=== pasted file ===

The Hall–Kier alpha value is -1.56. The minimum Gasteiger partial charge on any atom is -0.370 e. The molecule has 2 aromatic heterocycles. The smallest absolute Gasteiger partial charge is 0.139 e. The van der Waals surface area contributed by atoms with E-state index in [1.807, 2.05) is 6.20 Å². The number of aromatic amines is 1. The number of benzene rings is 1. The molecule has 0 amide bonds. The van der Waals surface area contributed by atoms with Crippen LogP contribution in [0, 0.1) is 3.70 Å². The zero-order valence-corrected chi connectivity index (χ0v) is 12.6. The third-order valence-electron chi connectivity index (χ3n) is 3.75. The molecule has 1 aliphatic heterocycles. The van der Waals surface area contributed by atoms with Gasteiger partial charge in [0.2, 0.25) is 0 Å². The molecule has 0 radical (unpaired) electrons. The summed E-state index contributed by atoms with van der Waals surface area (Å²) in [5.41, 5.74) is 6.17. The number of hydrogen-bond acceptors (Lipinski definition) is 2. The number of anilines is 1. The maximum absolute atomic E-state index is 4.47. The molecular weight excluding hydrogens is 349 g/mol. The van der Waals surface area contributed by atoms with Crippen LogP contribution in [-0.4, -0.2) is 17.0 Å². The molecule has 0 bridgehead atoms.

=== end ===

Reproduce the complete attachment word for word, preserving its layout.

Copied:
The Hall–Kier alpha value is -1.56. The minimum Gasteiger partial charge on any atom is -0.370 e. The molecule has 2 aromatic heterocycles. The smallest absolute Gasteiger partial charge is 0.139 e. The van der Waals surface area contributed by atoms with E-state index in [1.807, 2.05) is 6.20 Å². The number of aromatic amines is 1. The number of benzene rings is 1. The molecule has 0 amide bonds. The van der Waals surface area contributed by atoms with Crippen LogP contribution in [0, 0.1) is 3.70 Å². The zero-order valence-corrected chi connectivity index (χ0v) is 12.6. The third-order valence-electron chi connectivity index (χ3n) is 3.75. The molecule has 1 aliphatic heterocycles. The van der Waals surface area contributed by atoms with Gasteiger partial charge in [0.2, 0.25) is 0 Å². The molecule has 0 radical (unpaired) electrons. The summed E-state index contributed by atoms with van der Waals surface area (Å²) in [5.41, 5.74) is 6.17. The number of hydrogen-bond acceptors (Lipinski definition) is 2. The number of anilines is 1. The maximum absolute atomic E-state index is 4.47. The molecular weight excluding hydrogens is 349 g/mol. The van der Waals surface area contributed by atoms with Crippen LogP contribution in [-0.4, -0.2) is 17.0 Å². The molecule has 0 bridgehead atoms.